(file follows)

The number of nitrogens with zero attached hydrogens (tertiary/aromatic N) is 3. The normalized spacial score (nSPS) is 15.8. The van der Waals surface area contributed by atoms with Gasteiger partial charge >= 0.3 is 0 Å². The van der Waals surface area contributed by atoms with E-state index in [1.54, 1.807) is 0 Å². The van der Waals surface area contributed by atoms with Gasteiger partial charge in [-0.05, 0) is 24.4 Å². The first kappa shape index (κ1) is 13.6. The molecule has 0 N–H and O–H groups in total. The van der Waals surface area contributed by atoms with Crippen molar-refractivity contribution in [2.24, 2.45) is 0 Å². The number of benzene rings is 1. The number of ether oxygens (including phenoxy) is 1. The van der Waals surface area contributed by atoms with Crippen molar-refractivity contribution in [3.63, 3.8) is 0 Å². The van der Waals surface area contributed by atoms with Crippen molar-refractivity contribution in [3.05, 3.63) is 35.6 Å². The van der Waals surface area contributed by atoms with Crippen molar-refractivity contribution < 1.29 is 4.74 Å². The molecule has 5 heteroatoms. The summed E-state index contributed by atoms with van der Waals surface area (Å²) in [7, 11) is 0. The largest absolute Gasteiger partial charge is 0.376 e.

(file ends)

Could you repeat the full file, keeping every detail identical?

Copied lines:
The number of nitrogens with zero attached hydrogens (tertiary/aromatic N) is 3. The normalized spacial score (nSPS) is 15.8. The van der Waals surface area contributed by atoms with Gasteiger partial charge >= 0.3 is 0 Å². The van der Waals surface area contributed by atoms with E-state index in [1.54, 1.807) is 0 Å². The van der Waals surface area contributed by atoms with Gasteiger partial charge in [-0.05, 0) is 24.4 Å². The first kappa shape index (κ1) is 13.6. The molecule has 0 N–H and O–H groups in total. The van der Waals surface area contributed by atoms with Crippen molar-refractivity contribution in [2.24, 2.45) is 0 Å². The number of benzene rings is 1. The number of ether oxygens (including phenoxy) is 1. The van der Waals surface area contributed by atoms with Crippen molar-refractivity contribution in [3.63, 3.8) is 0 Å². The van der Waals surface area contributed by atoms with Crippen molar-refractivity contribution in [3.05, 3.63) is 35.6 Å². The van der Waals surface area contributed by atoms with Crippen molar-refractivity contribution < 1.29 is 4.74 Å². The molecule has 5 heteroatoms. The summed E-state index contributed by atoms with van der Waals surface area (Å²) in [7, 11) is 0. The largest absolute Gasteiger partial charge is 0.376 e.